• What do you call a group of people from the Ottoman Empire?

    Best answer: there is no "man" meaning intended by the existence of "man" n the word, so pretending there is would be incorrect. Thus, no reason to convert the "man" in Ottoman into OttoMEN. It is not like Englishman/Englishmen or Frenchman/Frenchmen. It is just a coincidence that the word ends... show more
    Best answer: there is no "man" meaning intended by the existence of "man" n the word, so pretending there is would be incorrect. Thus, no reason to convert the "man" in Ottoman into OttoMEN. It is not like Englishman/Englishmen or Frenchman/Frenchmen. It is just a coincidence that the word ends in those three letters, sort of like Herman. Not Hermen if there are two Hermans.
    13 answers · 2 weeks ago
  • What rhymes with the word "Child"??

    Best answer: filed
    wild
    mild
    dialed
    piled
    riled
    styled
    tiled
    smiled
    beguiled
    compiled
    exiled
    reconciled
    Best answer: filed
    wild
    mild
    dialed
    piled
    riled
    styled
    tiled
    smiled
    beguiled
    compiled
    exiled
    reconciled
    19 answers · 2 weeks ago
  • What is the difference in liking people vs loving people? What is the difference in disliking people vs, hating people?

    Best answer: Liking people means that you like to be with them. Loving people means that you are motivated by love, to help them, when you can.
    Best answer: Liking people means that you like to be with them. Loving people means that you are motivated by love, to help them, when you can.
    8 answers · 2 weeks ago
  • Please help ... What is it actually meant by 'as of' here in this context? Thanks?

    Best answer: It means when or at that time.
    Best answer: It means when or at that time.
    9 answers · 2 weeks ago
  • What does "she looked it too" mean in the sentence below?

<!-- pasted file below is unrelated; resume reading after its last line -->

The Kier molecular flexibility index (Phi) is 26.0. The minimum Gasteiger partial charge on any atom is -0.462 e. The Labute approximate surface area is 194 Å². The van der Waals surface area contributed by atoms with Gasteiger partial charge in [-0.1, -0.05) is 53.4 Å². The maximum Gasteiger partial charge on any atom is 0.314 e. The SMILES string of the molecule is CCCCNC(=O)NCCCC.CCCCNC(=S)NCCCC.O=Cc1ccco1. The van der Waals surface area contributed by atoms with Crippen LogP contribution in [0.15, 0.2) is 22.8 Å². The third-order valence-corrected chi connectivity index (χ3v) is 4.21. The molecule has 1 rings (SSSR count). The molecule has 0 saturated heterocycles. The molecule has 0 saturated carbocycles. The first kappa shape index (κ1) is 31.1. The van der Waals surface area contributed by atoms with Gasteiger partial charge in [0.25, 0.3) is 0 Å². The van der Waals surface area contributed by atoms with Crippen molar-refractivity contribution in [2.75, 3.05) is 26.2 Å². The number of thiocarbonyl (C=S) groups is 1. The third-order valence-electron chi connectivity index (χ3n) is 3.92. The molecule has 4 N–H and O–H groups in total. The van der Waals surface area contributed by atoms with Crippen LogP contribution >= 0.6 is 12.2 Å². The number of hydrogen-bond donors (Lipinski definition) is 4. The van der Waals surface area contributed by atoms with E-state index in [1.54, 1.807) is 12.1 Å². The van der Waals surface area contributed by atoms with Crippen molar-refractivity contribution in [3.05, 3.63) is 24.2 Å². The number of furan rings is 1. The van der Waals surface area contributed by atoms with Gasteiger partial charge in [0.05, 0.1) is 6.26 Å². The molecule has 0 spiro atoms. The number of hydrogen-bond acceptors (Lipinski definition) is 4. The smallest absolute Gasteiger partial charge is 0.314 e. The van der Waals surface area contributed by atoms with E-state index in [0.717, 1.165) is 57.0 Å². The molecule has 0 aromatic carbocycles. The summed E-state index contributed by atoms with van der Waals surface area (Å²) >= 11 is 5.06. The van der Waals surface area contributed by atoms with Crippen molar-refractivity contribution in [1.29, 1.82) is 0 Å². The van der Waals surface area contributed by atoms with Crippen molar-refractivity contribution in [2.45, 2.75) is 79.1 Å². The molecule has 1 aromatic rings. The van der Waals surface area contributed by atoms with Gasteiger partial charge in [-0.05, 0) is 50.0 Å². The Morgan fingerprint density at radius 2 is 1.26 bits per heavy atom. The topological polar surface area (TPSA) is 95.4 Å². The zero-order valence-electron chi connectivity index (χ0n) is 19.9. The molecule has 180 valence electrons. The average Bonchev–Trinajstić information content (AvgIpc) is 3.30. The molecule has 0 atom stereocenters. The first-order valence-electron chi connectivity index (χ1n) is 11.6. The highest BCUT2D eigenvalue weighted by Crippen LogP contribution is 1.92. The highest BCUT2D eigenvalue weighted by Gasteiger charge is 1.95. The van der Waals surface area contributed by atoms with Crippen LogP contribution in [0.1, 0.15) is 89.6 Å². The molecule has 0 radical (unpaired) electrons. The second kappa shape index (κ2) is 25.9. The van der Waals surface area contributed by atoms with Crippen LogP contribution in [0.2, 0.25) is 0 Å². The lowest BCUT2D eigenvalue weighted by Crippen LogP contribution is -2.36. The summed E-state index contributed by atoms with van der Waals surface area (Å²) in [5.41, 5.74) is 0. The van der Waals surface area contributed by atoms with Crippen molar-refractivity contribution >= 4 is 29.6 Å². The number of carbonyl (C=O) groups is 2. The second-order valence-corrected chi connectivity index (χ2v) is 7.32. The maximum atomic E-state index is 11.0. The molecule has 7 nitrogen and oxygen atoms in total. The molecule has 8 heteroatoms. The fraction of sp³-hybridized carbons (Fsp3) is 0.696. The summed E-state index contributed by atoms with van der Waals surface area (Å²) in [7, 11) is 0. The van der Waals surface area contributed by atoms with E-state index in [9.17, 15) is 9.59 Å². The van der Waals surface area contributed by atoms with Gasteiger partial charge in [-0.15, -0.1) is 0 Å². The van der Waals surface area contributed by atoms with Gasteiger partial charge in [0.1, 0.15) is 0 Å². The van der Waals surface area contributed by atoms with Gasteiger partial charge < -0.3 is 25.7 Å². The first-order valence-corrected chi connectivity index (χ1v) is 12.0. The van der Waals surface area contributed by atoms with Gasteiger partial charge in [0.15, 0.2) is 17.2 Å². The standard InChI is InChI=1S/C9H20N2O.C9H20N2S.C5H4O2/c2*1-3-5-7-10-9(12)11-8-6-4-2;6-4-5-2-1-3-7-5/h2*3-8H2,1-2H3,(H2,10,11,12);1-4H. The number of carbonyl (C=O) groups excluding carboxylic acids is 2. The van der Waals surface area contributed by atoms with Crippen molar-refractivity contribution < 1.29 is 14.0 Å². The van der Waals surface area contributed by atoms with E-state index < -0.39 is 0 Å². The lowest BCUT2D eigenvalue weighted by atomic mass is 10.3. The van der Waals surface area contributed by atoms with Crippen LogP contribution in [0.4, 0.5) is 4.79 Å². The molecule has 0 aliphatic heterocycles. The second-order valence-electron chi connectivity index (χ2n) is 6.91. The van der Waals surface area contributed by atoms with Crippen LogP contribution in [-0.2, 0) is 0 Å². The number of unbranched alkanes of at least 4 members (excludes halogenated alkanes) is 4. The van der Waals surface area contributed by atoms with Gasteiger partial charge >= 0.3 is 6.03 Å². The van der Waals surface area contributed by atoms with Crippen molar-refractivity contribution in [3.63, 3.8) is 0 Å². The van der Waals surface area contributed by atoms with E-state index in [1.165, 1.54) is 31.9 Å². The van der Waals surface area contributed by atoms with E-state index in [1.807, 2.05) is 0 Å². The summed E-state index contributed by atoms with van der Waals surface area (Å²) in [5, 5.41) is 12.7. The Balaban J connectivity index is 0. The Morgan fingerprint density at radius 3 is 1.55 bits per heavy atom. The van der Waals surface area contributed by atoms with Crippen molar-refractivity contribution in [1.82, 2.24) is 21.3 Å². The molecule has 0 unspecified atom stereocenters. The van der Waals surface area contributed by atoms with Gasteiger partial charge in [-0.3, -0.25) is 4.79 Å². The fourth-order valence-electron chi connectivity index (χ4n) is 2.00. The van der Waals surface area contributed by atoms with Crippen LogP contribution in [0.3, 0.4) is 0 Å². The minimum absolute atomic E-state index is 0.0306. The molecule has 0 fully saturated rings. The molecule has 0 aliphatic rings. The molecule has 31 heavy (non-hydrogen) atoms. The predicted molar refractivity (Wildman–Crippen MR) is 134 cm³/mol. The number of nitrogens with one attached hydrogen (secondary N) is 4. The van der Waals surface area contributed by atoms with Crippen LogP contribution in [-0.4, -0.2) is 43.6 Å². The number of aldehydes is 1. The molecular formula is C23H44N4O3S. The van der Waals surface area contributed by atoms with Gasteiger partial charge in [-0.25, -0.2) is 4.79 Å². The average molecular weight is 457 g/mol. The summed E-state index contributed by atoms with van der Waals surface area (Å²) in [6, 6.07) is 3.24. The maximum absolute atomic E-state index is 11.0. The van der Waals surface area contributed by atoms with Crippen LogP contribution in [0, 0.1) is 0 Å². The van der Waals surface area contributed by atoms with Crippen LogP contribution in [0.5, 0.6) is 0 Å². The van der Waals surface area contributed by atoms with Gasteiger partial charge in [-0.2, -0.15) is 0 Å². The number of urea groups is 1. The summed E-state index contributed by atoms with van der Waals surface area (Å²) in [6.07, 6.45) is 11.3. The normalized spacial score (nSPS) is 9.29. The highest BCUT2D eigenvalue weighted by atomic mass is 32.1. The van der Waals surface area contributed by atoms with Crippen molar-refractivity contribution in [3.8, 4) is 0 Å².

Best answer: It means she looked exhausted - not only was she telling Caulfield this, but he could also see it for himself.

    It is idiomatic usage, but then that's all part of Salinger's style.
    Best answer: It means she looked exhausted - not only was she telling Caulfield this, but he could also see it for himself.

    It is idiomatic usage, but then that's all part of Salinger's style.
    8 answers · 2 weeks ago
  • I am creating a menu, the title of the menu is ICE CREAM SUNDAES or will it have the apostrophe? thank you.?

    Best answer: It's a simple, plural noun: no apostrophe.
    Best answer: It's a simple, plural noun: no apostrophe.
    10 answers · 2 weeks ago
  • Which is correct? "I will driving to New York today" or "I am driving to New York today."?

    Best answer: "I am driving to N Y today." "I will be driving to N Y today." "I shall be driving to N Y today." "I am going to drive to N Y today." "I am going to be driving to N Y today." All of those could be used in British English. But not: "I will... show more
    Best answer: "I am driving to N Y today."

    "I will be driving to N Y today."

    "I shall be driving to N Y today."

    "I am going to drive to N Y today."

    "I am going to be driving to N Y today."

    All of those could be used in British English.

    But not: "I will driving.....". That is totally wrong.
    10 answers · 2 weeks ago